The Day of His Wedding - The Day of Matan Torah

The Day of His Wedding - The Day of Matan Torah

הרב קלמן מאיר בר

The final mishna in masechet Taanit concludes:

"Go forth and gaze, O daughters of Zion, upon King Solomon; upon the crown with which his mother crowned him, on His wedding day and on the day of His heart's joy." (Shir Hashirim 3:11) On His wedding day - this refers to [the day of] Matan Torah; on the day of His heart's joy - this refers to [the day of] the building of the Temple, may it be built speedily in our days, Amen.

Of all of the covenants that exist in human relationships, why was the covenant of marriage, "His wedding day," specifically chosen to represent the day of Matan Torah? What is the inner meaning behind this metaphor?

We can explain this symbolism based on an understanding of man's role in the world. "Asher bara Elokim laasot" - "which G-d created to do." (Bereishit 2:3) Man's role is to act and to do, to actualize and to express all of the ability latent within him. By doing so, he fulfills the purpose of his creation.

Maharal (Tiferet Yisrael ch. 3) explains that the name "Adam" reflects this role. Man is named based on his source, "adama" (earth). However, all of the animals were similarly created from the earth, so why was man uniquely designated to be called by this name? Maharal explains that man's qualities are identical to those of the earth. The earth has the potential to produce trees and plants, and the degree to which this potential will be realized depends on the amount of work that is invested in it. In exactly the same way, man has abilities hidden within him, and his job is to actualize them. this is not the case regarding the "beheimah" (animal), which is formed from the words "bah" and "mah" (in it is what). In an animal there is no element of potential and realization; whatever potential it has is already expressed in it. "A one day old ox is [already] called an ox." (B. Kamma 65b)

In this human endeavor, man and woman have distinct roles. Man's role is to plant the spiritual seed, to conceive the idea, but the development - the practical application of that idea - is primarily the domain of the woman. This is true from the moment of conception. Man contributes the seed, but the entire formation of the embryo is the role of the woman. This remains true throughout life: "Hear, my son, the discipline of your father, and do not forsake the teaching of your mother." (Mishlei 1:8) The lesson of the father is heard, since his teaching is through speech, whereas the teaching of the mother is in the realm of action, "do not forsake." (See article of Maran Rosh Hayeshiva, zt"l, "Minashim Baohel Tevorach.") This is the meaning of Chazal's statement, "Extra `bina' was given to women." "Bina" is the ability to understand one idea from another, and women are generally superior in this regard.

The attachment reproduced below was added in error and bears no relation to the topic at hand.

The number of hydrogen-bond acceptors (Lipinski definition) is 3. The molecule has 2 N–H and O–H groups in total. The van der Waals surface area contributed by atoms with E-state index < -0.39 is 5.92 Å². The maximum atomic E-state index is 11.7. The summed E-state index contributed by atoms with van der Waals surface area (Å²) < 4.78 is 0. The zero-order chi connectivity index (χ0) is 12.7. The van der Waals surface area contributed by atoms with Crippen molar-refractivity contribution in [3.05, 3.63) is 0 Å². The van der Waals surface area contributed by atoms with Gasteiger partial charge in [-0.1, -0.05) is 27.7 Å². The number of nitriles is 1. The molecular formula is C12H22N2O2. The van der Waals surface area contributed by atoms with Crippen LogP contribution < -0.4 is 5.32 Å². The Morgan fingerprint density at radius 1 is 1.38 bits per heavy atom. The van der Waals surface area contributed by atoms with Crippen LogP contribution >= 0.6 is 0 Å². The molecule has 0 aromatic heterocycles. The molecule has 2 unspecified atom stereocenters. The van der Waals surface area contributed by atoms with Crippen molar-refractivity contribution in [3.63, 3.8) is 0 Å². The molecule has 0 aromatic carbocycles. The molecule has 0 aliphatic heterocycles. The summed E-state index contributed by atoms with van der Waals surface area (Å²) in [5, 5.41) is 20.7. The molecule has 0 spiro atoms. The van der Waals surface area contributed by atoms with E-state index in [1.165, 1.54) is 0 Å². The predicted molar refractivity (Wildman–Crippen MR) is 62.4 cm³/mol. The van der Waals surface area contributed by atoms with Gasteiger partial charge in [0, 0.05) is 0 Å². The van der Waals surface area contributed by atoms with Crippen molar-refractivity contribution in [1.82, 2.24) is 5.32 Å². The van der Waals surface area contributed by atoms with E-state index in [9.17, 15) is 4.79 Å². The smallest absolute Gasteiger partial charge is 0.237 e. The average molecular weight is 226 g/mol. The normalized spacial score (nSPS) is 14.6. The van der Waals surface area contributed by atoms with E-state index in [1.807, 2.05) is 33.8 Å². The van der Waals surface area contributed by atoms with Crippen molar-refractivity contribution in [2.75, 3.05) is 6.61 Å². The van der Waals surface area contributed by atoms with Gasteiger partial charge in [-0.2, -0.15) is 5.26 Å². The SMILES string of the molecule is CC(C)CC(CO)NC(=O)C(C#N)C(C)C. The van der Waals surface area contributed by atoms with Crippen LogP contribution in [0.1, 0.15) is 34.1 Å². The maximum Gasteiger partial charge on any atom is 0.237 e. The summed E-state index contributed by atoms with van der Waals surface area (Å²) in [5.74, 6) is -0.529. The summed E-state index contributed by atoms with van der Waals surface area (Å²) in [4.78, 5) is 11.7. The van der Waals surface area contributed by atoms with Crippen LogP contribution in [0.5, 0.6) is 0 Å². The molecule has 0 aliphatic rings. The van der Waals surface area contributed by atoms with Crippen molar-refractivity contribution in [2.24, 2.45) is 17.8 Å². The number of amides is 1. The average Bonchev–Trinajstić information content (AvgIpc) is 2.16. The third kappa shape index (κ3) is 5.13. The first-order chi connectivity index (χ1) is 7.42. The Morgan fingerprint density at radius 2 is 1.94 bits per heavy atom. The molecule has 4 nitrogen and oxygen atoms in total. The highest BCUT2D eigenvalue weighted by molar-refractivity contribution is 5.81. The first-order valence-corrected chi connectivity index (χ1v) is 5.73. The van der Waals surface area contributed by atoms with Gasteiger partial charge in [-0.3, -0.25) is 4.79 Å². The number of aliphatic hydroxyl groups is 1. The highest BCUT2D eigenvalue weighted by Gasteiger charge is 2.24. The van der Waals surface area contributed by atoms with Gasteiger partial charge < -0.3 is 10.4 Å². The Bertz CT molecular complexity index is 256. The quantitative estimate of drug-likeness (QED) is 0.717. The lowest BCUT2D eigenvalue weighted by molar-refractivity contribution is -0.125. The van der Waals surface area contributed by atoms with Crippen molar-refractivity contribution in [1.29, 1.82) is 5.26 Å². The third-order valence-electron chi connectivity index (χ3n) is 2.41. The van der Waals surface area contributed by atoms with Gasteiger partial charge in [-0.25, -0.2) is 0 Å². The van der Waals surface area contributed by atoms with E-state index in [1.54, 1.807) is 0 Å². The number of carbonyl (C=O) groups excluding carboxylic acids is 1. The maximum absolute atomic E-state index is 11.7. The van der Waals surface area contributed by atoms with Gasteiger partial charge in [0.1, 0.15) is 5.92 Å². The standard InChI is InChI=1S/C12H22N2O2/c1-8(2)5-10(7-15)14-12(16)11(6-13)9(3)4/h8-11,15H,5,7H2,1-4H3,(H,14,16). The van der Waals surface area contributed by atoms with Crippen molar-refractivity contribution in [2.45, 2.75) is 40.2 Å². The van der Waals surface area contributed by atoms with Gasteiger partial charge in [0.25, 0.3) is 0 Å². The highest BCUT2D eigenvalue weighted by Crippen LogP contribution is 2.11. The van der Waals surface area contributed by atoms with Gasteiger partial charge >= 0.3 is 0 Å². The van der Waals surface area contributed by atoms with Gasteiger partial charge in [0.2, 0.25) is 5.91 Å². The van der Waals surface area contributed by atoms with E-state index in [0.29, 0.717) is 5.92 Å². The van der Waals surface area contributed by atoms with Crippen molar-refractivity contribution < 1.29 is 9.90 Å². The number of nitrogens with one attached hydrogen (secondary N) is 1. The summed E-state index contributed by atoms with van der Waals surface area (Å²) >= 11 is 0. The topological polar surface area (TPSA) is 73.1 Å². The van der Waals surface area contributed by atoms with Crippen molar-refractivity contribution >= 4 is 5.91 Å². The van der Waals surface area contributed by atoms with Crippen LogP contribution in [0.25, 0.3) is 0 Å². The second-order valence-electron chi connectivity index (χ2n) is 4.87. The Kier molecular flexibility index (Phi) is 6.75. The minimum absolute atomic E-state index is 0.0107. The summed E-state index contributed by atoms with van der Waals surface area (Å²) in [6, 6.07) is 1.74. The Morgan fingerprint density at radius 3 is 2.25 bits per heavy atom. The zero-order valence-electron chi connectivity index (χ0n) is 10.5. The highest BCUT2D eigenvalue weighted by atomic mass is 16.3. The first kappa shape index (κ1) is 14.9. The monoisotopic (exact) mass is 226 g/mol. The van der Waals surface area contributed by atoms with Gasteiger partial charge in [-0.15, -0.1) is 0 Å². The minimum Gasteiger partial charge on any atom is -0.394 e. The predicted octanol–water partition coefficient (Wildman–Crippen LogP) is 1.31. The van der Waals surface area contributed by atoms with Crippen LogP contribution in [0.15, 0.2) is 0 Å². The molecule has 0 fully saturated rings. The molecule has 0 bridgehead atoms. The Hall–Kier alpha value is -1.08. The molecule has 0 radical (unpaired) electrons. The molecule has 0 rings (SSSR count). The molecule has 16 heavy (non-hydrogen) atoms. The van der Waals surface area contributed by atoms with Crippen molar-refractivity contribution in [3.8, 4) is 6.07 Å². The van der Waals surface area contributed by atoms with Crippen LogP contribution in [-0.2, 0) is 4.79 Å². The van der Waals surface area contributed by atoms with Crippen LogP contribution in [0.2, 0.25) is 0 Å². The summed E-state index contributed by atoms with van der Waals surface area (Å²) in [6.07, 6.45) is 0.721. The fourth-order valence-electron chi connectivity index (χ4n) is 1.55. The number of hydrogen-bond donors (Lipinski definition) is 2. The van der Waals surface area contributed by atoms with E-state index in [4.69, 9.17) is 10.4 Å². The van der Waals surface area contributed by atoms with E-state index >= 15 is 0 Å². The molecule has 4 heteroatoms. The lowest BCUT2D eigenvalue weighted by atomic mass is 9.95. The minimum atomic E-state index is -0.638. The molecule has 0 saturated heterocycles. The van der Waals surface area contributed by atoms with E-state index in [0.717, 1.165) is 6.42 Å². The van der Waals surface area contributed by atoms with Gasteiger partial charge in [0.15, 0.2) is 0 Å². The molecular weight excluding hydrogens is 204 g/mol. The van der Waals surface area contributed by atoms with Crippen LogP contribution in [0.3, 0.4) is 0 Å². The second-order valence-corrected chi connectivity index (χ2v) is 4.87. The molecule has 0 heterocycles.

We now understand why Matan Torah is symbolized by "His wedding day," since implicit in this image is the role of bride-wife that we accepted at Har Sinai. Our role is the same as that of a woman to her husband. It is to apply, to put into practice, the words of the Torah in this world of doing - to turn the Torah into a practical, living Torah. As we say in the bracha "Ahava Raba," "To observe and to do; to fulfill all the words of your Torah with love."

Conversely, when Am Yisrael abandons its role and does not fulfill its obligations as a "wife," Yirmiya says about us (3:3), "You had the brazenness of a harlot woman." We are like a bride-wife who does not fulfill her husband's will.

From this idea we can gain additional insight into an apparent paradox in the relationship between learning Torah and fulfilling mitzvot. On the one hand, Chazal comment on the verse, "All your desires cannot compare to it" (Mishlei 3:15) - even spiritual desires. The value of Torah is infinitely greater than even the value of mitzvot. On the other hand, when an opportunity for even a "light" mitzvah arises while learning, one must interrupt his learning and perform the mitzvah. (We do not apply in this situation the principle of "One who is actively involved in a mitzvah is exempt from having to fulfill another mitzvah.") However, based on what we have said, there is no paradox at all. The whole purpose of giving the Torah is to apply it in this world of action. "Learning is greater, since it leads to action." Therefore, whenever the opportunity to do arises, we immediately turn to fulfill that mitzvah.

Chazal expressed this idea concisely in their statement, "Anyone who learns Torah and does not observe it, it would have been better had his embryonic sac been overturned." (Tanhuma Eikev, 6) If the sac is overturned, the role of the woman is not accomplished at all, and only the man's role remains. Similarly, one who learns without observing mitzvot has fulfilled the man's role alone.

One who learns in order to observe, however, fulfills the purpose of his relationship with G-d, and produces fruit from it. "Praise a righteous person for he is good, for they shall eat the fruits of their deeds." (Yeshayah 3:10) These are the desired fruits of "the day of His wedding." "This teaches you that the main toldos of tzadikim are their good deeds." (Rashi to Bereishit 6:9)

"Our merciful father, have compassion on us, and give us the wisdom to understand and to comprehend; to hear, to learn and to teach, and to observe all of the words of your Torah with love." (From Birchot Kriat Shema)



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